Sequential 100 ms exposures revealed frequent SpH-MOR/β2AR(4)-containing vesicular insertion events in both somata and dendrites similar in frequency and peak fluorescence intensity to those observed in neurons expressing wild-type SpH-MOR, confirming the ability of this minimal β2AR-derived sequence to function effectively as a modular endocytic sorting determinant driving rapid surface delivery of a distinct GPCR in neurons. Visual inspection of scatter plots, which summarize individual event durations compiled across all experiments, revealed an increased number of persistent-type insertion events for constructs containing this minimal β2AR-derived sorting sequence (Fig. 5B, compare left and middle columns). Fusing a longer (10 residue) sequence derived from the β2AR tail, which includes this minimal determinant and six flanking residues [SpH-MOR/β2AR(10)] (Fig. 5A) that are known to enhance recycling activity in non-neural cells (Gage et al., 2001), also increased the number of persistent-type insertion events observed (Fig. 5B, right). Using the same approach of scoring persistent-type events by ≥3 s duration and a non-parametric test suitable to multiple comparisons (Kruskal–Wallis test with Dunn's multiple comparison test), both the four and 10 residue β2AR-derived cytoplasmic tail sequences were found to produce a significant increase in persistent-type events compared to SpH-MOR when independent experiments were used as statistical n (p < 0.05 and 0.01, n = 15 and 16 experiments, respectively). In contrast, we did not detect a significant difference across the same series of experiments when this analysis was applied to the total number of events.
We next examined the effect of the converse tail swap, replacing the sorting sequence in the wild-type β2AR with the MRS derived from MOR (SpH-β2AR/MOR17) (Fig. 5C). Scatter plots representing the duration of individual insertion events did not reveal any obvious loss of persistent-type insertion events for SpH-β2AR/MOR17 relative to SpH-β2AR and, consistent with this, comparison of the two distributions across independent experiments (using Mann–Whitney test) failed to detect a significant difference (n = 13 experiments). Inspection of the cumulative duration data suggested, however, a distinct and possibly more complex change in the overall distribution of event kinetics (supplemental Fig. 1A,B, available at www.jneurosci.org as supplemental material). Because this change obviously shifted the mean of the cumulative distributions for SpH-β2AR/MOR17 relative to SpH-β2AR, we used this value determined in individual experiments as a simple metric to ask whether there exists a systematic difference across experiments. Because mean event durations measured in individual experiments were near-normally distributed, we compared these distributions using one-way ANOVA as a relatively robust parametric test. This analysis supported a systematic difference in mean event duration between SpH-β2AR/MOR17 and SpH-β2AR, as well as between the parental SpH-β2AR and SpH-MOR constructs, using independent experiments as statistical n (supplemental Fig. 1C, available at www.jneurosci.org as supplemental material). We did not detect a significant difference in this metric for the initial tail swaps (substituting the β2AR-derived sorting sequence into SpH-MOR), however, despite the significant effect produced by these swaps on persistent-type insertion events as established and described above from the same experiments. Together, these analyses provide two lines of evidence indicating that the receptor-specific sorting sequences produce distinguishable effects on the kinetic properties of discrete receptor insertion events, further distinguish the β2AR-derived sorting sequence from the MRS, and verify that the distinct effects of these respective sequences are systematic when examined across independent experiments. They also indicate that kinetic differences observed between wild-type GPCRs are more complex than can be represented by a single metric and that the defined recycling sequences—while they clearly influence receptor insertion kinetics—are not the only structural determinants contributing to this distinction.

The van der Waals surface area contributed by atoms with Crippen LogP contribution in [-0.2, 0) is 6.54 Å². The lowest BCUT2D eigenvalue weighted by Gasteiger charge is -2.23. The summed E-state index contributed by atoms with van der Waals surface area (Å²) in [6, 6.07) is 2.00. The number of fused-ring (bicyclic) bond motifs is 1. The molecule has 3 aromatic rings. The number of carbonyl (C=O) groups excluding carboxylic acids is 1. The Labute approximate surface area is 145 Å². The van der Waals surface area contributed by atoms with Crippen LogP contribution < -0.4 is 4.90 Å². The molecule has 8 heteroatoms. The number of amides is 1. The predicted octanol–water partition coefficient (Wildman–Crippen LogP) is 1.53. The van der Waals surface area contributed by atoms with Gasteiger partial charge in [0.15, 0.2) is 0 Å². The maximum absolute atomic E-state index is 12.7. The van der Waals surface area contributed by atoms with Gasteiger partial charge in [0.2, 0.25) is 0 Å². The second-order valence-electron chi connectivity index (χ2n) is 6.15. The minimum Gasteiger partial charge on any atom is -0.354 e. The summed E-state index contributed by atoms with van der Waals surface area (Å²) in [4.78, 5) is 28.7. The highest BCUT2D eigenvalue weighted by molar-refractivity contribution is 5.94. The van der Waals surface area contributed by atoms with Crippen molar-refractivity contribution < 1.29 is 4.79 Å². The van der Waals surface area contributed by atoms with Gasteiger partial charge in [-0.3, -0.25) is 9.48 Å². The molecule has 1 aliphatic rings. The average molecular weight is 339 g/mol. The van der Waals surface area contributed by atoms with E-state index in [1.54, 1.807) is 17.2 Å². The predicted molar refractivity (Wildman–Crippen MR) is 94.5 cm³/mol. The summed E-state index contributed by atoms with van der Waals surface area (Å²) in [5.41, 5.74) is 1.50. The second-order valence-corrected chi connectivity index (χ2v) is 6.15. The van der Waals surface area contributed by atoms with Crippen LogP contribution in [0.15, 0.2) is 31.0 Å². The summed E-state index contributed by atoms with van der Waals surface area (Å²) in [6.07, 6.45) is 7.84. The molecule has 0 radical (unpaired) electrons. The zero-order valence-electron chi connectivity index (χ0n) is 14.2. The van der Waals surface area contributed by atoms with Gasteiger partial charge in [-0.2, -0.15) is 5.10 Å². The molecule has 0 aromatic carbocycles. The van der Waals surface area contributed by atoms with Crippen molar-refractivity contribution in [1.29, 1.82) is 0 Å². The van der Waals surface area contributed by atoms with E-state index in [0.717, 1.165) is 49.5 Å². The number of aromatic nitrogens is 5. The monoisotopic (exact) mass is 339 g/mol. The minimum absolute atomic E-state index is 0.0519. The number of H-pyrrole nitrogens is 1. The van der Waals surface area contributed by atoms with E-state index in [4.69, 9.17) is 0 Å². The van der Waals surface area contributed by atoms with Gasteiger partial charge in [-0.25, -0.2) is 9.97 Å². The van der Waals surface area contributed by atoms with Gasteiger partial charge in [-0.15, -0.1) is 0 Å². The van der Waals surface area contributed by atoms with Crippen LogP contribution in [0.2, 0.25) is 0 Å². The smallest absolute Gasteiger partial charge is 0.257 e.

Effect of kinetically distinct surface delivery modes on the surface distribution of receptors observed over physiologically relevant timescales